Rewards and celebration: Successful implementation should be recognized via compensation and/or acknowledgement. The organization as a whole should mark the successful implementation of the change program as well.

Evaluation: Examining the success of the implementation at predetermined intervals is a strategic decision planned to gauge success over time and make corrections for unexpected consequences.

Overlooking any one of the points above reduces the prospect of successfully implementing a change program.

When change happens, the relationship ("personal compact") between employers and employees suffer. This "personal compact" has three prongs - formal, social, and psychological.

The formal compact: Captures fundamental jobs and performance essentials as defined by company documents such as job descriptions, employment contracts, and performance understandings.

The psychological compact: Integrates feelings such as confidence and dependence between employee and employer, which is the foundation of an employee's individual commitment to personal and company objectives.

The social compact: Includes employees' perceptual experiences about the culture of the organization and their chances for success.

Change destabilizes the foundation upon which the employer/employee relationship ("personal compact") is established. It is this awkward change in organizational dynamics (social, formal and psychological) that drives resistance to change, not just the launch of new ideas or different means of conducting business.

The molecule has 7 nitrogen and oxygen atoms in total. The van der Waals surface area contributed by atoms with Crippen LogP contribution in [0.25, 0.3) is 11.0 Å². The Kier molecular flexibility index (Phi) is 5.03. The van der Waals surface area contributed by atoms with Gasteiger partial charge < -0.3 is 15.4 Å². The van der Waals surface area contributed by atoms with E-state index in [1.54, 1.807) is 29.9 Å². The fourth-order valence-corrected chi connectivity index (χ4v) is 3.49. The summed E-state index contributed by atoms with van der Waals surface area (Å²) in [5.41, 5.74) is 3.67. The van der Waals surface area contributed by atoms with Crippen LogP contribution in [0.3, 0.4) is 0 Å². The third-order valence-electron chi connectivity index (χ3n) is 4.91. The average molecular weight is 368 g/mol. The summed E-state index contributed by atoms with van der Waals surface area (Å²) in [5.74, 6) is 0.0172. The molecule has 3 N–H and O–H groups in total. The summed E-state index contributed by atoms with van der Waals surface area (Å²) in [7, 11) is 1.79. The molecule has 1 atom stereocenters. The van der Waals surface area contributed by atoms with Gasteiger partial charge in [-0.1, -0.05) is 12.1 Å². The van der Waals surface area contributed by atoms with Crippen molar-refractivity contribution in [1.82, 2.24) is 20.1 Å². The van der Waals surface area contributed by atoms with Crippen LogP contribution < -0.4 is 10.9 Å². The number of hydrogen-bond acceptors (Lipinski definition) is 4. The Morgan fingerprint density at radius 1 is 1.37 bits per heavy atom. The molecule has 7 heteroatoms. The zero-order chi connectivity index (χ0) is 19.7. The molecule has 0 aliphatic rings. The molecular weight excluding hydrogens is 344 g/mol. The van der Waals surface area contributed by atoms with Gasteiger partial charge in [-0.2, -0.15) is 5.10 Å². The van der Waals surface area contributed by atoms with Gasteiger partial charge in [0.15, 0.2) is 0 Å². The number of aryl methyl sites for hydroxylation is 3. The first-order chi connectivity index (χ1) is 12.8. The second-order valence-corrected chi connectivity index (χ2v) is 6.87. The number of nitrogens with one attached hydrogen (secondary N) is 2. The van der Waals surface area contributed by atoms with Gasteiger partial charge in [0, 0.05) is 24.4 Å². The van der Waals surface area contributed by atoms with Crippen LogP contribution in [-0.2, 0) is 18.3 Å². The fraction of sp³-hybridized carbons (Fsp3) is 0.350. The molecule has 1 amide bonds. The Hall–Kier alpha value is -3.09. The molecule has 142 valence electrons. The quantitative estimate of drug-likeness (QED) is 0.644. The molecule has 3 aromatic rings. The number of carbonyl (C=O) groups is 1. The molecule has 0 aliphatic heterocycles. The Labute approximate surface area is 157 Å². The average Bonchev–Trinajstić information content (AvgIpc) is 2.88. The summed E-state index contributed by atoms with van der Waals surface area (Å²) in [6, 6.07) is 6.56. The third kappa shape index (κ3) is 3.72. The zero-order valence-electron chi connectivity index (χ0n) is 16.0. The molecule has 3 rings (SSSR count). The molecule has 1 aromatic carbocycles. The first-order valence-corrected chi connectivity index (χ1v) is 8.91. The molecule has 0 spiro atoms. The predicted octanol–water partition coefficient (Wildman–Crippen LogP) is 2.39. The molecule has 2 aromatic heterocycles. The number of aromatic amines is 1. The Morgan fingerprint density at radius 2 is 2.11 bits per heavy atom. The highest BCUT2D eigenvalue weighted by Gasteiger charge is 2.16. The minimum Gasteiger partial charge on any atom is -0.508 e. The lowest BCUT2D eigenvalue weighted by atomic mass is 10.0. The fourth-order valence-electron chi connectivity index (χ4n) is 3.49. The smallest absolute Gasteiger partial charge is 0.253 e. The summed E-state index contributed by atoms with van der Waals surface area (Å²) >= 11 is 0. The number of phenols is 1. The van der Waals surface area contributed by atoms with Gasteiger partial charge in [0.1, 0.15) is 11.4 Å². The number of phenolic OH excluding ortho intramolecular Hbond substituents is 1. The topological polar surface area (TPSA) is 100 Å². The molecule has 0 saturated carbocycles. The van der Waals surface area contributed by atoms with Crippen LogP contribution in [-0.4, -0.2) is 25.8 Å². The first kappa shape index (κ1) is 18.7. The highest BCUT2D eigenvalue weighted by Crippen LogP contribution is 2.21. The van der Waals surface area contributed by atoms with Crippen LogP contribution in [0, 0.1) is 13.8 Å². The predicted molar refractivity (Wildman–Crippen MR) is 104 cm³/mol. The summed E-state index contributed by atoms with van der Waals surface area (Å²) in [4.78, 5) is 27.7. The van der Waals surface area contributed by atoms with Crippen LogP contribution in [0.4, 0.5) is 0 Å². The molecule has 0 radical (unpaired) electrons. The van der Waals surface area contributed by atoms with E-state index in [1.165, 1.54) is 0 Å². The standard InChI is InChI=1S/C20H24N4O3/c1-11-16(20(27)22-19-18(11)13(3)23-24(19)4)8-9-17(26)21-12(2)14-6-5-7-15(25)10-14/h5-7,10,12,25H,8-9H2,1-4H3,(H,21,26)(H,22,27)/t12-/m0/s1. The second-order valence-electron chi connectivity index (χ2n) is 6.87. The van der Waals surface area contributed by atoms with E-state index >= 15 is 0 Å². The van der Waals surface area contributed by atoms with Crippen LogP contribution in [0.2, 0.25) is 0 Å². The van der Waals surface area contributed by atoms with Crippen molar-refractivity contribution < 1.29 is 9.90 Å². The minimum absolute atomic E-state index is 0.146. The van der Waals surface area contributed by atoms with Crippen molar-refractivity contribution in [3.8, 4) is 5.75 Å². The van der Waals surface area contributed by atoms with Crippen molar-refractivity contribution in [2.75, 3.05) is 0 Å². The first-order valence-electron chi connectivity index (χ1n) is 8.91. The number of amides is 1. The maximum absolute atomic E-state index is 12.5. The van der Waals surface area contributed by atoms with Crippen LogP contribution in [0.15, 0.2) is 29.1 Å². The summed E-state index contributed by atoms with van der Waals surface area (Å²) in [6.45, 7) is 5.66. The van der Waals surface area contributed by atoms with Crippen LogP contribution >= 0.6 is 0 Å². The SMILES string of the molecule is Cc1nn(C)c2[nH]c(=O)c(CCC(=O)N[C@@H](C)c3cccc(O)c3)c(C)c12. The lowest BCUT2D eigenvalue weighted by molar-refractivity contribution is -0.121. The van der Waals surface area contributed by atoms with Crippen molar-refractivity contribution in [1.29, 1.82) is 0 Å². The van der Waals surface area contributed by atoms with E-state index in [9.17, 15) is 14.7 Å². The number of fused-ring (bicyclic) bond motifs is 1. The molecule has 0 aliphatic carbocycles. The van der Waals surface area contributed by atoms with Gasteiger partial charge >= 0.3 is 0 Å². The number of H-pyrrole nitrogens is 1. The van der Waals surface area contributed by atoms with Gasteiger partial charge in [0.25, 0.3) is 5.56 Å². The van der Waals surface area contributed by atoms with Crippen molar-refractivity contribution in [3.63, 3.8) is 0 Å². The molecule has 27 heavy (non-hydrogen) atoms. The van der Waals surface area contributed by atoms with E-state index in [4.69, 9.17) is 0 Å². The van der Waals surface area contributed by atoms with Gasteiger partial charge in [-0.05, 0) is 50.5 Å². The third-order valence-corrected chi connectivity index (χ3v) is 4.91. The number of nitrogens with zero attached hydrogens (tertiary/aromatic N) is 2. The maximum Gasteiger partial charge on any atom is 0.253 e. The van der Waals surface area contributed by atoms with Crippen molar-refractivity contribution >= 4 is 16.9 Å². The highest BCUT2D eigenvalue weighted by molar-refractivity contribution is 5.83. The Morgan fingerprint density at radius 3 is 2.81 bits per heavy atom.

Once the change program is declared, some employees will employ tactics to protect themselves, their turf, and ultimately their spot in the organization.

Argumentative: Some employees will aggressively dispute the requisite for change. This is a time waster, which prevents important objectives from being met. Every individual who facilitates the change process must work diligently to build consensus. The employee must be reassured that every idea is worthy of consideration. Should an exchange devolve into broad declarations such as, "I just don't like it", "This will never work", or "This is a waste of time" the speaker must be challenged. Simply ask the speaker to explain why he or she feels the way they do and call for for three or four suggestions for making the procedure work.